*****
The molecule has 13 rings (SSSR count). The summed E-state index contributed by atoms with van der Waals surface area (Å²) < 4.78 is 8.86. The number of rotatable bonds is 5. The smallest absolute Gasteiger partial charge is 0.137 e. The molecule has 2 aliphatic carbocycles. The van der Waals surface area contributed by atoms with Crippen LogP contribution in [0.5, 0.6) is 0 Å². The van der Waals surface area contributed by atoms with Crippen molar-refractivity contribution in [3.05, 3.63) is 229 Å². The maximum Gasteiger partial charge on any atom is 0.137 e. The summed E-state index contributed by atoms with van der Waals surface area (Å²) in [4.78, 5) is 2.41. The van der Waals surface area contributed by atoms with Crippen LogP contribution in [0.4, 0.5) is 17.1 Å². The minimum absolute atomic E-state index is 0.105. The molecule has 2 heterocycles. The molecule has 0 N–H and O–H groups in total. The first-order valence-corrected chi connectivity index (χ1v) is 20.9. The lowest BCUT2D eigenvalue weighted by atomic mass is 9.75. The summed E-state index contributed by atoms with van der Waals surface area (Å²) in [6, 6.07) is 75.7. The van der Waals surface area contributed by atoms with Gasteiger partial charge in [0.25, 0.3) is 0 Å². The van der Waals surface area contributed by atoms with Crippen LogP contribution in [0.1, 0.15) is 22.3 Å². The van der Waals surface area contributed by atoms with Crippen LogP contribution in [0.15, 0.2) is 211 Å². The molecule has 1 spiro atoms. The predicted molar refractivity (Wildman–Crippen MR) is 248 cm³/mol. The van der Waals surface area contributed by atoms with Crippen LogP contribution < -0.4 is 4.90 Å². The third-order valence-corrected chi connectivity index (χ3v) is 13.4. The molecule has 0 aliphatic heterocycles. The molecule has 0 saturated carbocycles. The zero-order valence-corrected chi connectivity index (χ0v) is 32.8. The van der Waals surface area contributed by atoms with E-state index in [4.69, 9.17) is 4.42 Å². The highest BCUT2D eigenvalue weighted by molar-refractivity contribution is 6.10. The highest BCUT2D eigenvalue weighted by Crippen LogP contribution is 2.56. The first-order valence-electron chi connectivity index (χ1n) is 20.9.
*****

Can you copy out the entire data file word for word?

The molecule has 13 rings (SSSR count). The summed E-state index contributed by atoms with van der Waals surface area (Å²) < 4.78 is 8.86. The number of rotatable bonds is 5. The smallest absolute Gasteiger partial charge is 0.137 e. The molecule has 2 aliphatic carbocycles. The van der Waals surface area contributed by atoms with Crippen LogP contribution in [0.5, 0.6) is 0 Å². The van der Waals surface area contributed by atoms with Crippen molar-refractivity contribution in [3.05, 3.63) is 229 Å². The maximum Gasteiger partial charge on any atom is 0.137 e. The summed E-state index contributed by atoms with van der Waals surface area (Å²) in [4.78, 5) is 2.41. The van der Waals surface area contributed by atoms with Crippen LogP contribution in [0.4, 0.5) is 17.1 Å². The minimum absolute atomic E-state index is 0.105. The molecule has 2 heterocycles. The molecule has 0 N–H and O–H groups in total. The first-order valence-corrected chi connectivity index (χ1v) is 20.9. The lowest BCUT2D eigenvalue weighted by atomic mass is 9.75. The summed E-state index contributed by atoms with van der Waals surface area (Å²) in [6, 6.07) is 75.7. The van der Waals surface area contributed by atoms with Gasteiger partial charge in [0.25, 0.3) is 0 Å². The van der Waals surface area contributed by atoms with Crippen LogP contribution in [0.1, 0.15) is 22.3 Å². The van der Waals surface area contributed by atoms with Crippen LogP contribution in [0.15, 0.2) is 211 Å². The molecule has 1 spiro atoms. The predicted molar refractivity (Wildman–Crippen MR) is 248 cm³/mol. The van der Waals surface area contributed by atoms with Crippen LogP contribution < -0.4 is 4.90 Å². The third-order valence-corrected chi connectivity index (χ3v) is 13.4. The molecule has 0 aliphatic heterocycles. The molecule has 0 saturated carbocycles. The zero-order valence-corrected chi connectivity index (χ0v) is 32.8. The van der Waals surface area contributed by atoms with E-state index in [4.69, 9.17) is 4.42 Å². The highest BCUT2D eigenvalue weighted by molar-refractivity contribution is 6.10. The highest BCUT2D eigenvalue weighted by Crippen LogP contribution is 2.56. The first-order valence-electron chi connectivity index (χ1n) is 20.9.